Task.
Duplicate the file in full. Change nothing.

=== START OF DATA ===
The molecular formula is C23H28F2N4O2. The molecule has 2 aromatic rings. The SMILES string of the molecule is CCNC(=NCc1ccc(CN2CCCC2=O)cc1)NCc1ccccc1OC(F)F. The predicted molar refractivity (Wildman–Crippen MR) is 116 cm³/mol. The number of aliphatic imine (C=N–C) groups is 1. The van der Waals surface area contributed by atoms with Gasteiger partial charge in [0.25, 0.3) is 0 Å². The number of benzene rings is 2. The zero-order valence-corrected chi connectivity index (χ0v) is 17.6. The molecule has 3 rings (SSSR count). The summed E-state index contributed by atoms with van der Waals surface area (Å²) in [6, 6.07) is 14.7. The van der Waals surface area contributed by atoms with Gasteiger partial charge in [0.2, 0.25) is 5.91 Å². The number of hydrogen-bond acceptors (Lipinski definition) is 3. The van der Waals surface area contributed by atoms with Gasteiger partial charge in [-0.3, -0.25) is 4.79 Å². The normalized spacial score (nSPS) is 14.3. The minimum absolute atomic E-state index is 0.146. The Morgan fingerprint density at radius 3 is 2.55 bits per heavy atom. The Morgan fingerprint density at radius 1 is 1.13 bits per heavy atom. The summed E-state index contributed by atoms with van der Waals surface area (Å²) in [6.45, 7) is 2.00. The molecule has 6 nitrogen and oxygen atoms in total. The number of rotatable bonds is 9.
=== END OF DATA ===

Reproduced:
The molecular formula is C23H28F2N4O2. The molecule has 2 aromatic rings. The SMILES string of the molecule is CCNC(=NCc1ccc(CN2CCCC2=O)cc1)NCc1ccccc1OC(F)F. The predicted molar refractivity (Wildman–Crippen MR) is 116 cm³/mol. The number of aliphatic imine (C=N–C) groups is 1. The van der Waals surface area contributed by atoms with Gasteiger partial charge in [0.25, 0.3) is 0 Å². The number of benzene rings is 2. The zero-order valence-corrected chi connectivity index (χ0v) is 17.6. The molecule has 3 rings (SSSR count). The summed E-state index contributed by atoms with van der Waals surface area (Å²) in [6, 6.07) is 14.7. The van der Waals surface area contributed by atoms with Gasteiger partial charge in [0.2, 0.25) is 5.91 Å². The number of hydrogen-bond acceptors (Lipinski definition) is 3. The van der Waals surface area contributed by atoms with Gasteiger partial charge in [-0.3, -0.25) is 4.79 Å². The normalized spacial score (nSPS) is 14.3. The minimum absolute atomic E-state index is 0.146. The Morgan fingerprint density at radius 3 is 2.55 bits per heavy atom. The Morgan fingerprint density at radius 1 is 1.13 bits per heavy atom. The summed E-state index contributed by atoms with van der Waals surface area (Å²) in [6.45, 7) is 2.00. The molecule has 6 nitrogen and oxygen atoms in total. The number of rotatable bonds is 9.